Overcoming Writer's Block
Overcoming Writer's Block
For many writers the worst part of the writing experience is the very beginning, when they're sitting at the kitchen table staring at a blank sheet of paper or in front of that unblinking and perfectly empty computer monitor. "I have nothing to say," is the only thing that comes to mind. "I am XX years old and I have done nothing, discovered nothing, been nothing, and there are absolutely no thoughts in my head that anyone would ever want to read about." This is the Censor in your brain, your Self-Critic, and sometimes that Censor is bigger than you are. Who knows what causes the ugly Censor to be there — a bad experience in third grade? something your mother said once during potty-training? — it doesn't matter. The Censor is there for all of us, building and rebuilding this thing called Writer's Block, one of the Censor's many self-limiting toys. It might be some comfort to know that even professional writers suffer from Writer's Block from time to time. Some of the greatest writers in literature — Leo Tolstoy, Virginia Woolf, Katherine Mansfield, Joseph Conrad, Ernest Hemingway — were tormented by momentary lapses in their ability to produce text — although you wouldn't think it possible if you've ever tried to pick up War and Peace with one hand.
American poet William Stafford offers this advice to poets who suffer from Writer's Block: "There is no such thing as writer's block for writers whose standards are low enough." This sounds terrible at first. "What? I'm supposed to write junk? I need a good grade! I'm better than that!" No, Stafford is not encouraging writers to produce garbage. He is suggesting, however, that it's easy to take yourself too seriously, to think you're going to write a poem or an essay that is going to be the greatest poem or essay ever written, that you're going to formulate the greatest, loveliest, most intelligent statement ever made. So you sit there, thinking how unworthy you are, cursing the day you were born, wondering why you ever went to college, hating the very act of writing that has you so stymied. A writer has to let that go, forget about judgment. Go ahead and write drivel at first, as long as you write. Out of your nonsense and ramblings, however, believe that something good will come, some idea will catch fire right there on the page, there will be sparks, patterns will emerge. Be willing to throw stuff out. It's all right. Do you think Shakespeare didn't litter his kitchen floor with balled-up pieces of paper? One nice thing about the word-processor is that you're not wasting paper and trees; you're just exercising the delete key. But this is no time to worry about the environment. Fill that wastebasket with paper and trust that something will come of all this scribbling. It will.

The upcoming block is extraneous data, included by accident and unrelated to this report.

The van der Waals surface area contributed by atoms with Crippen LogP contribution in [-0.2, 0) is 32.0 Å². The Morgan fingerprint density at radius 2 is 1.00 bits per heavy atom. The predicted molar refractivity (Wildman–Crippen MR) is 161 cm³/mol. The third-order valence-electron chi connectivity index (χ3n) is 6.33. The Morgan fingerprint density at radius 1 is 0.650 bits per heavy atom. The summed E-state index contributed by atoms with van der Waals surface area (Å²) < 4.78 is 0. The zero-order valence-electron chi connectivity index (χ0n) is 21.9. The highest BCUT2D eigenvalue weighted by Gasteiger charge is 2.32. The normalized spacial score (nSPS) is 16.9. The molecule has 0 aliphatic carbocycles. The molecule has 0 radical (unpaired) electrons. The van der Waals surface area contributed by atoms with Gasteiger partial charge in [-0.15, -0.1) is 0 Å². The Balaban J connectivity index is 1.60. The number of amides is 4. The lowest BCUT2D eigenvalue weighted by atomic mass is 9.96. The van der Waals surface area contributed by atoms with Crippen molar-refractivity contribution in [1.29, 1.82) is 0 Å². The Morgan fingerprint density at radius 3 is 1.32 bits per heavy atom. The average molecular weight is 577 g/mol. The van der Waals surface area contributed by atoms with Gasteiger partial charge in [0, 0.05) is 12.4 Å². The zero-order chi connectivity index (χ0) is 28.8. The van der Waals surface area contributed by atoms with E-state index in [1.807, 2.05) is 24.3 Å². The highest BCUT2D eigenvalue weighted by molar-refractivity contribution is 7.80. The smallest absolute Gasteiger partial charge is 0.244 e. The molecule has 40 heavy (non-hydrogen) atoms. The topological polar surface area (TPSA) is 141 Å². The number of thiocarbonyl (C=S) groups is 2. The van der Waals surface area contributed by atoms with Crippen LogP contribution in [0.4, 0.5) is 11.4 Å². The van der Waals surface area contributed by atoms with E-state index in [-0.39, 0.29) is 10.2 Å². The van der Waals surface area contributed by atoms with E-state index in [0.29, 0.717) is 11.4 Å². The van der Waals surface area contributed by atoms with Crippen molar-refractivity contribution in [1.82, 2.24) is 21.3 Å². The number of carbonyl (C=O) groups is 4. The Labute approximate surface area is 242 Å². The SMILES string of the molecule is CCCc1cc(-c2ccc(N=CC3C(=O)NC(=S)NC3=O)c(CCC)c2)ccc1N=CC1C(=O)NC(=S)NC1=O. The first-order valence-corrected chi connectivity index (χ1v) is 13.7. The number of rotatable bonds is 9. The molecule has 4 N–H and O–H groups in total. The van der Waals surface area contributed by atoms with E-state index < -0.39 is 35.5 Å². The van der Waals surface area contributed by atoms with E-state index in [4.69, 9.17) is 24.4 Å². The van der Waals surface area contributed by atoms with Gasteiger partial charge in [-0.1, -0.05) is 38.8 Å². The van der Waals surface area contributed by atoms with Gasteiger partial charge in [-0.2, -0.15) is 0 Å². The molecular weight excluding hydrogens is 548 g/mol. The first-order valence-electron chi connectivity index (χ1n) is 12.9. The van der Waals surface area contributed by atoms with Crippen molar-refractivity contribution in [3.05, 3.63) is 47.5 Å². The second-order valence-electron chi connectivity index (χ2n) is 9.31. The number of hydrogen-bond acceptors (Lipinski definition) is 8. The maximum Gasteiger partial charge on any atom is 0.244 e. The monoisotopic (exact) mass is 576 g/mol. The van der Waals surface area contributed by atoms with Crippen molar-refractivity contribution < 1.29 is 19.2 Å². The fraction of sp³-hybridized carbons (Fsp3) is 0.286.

Carry with you a pocket-sized notebook in which you can scribble ideas for writing as they come to you. How often have you been stopped at a red-light and a great idea has come into your head? It's so wonderful that you know you'll remember it when you get home, but when you sit down at the table, pen in hand, all you remember is the fact that you had a good idea an hour ago. Part of the writing experience is learning that good ideas do not always come to us when we need them. We must learn to catch ideas as they come to us, fortuitously, even as we're about to fall asleep at night.
People who tell you that physical exercise is important for mental activity are telling the truth. If nothing's happening on the computer screen or paper, take a walk around the block. Hit the treadmill or tennis courts or drive to the gym. But take your notebook with you. Fresh blood will be flowing through your brain and jogging might just jog something loose in your head. It happens.
Another trick is to start in the middle of your writing project. Avoid that problem of getting started by starting on a part of the project that interests you more and then come back to the introductory matter later. This sounds a bit like starting to earn your second million dollars before you've earned your first, but it's really not a bad idea in any case, because sometimes it's easier to say where you're going after you know where you've been. After all, your readers will never know you wrote the introduction last (another joy of word-processing technology!). One final maneuver around the old Writer's Block: talk over your paper with a friend, or just blab away into a tape recorder (even better). Play the tape back and write down what you hear in clusters of ideas or freewrite about them.
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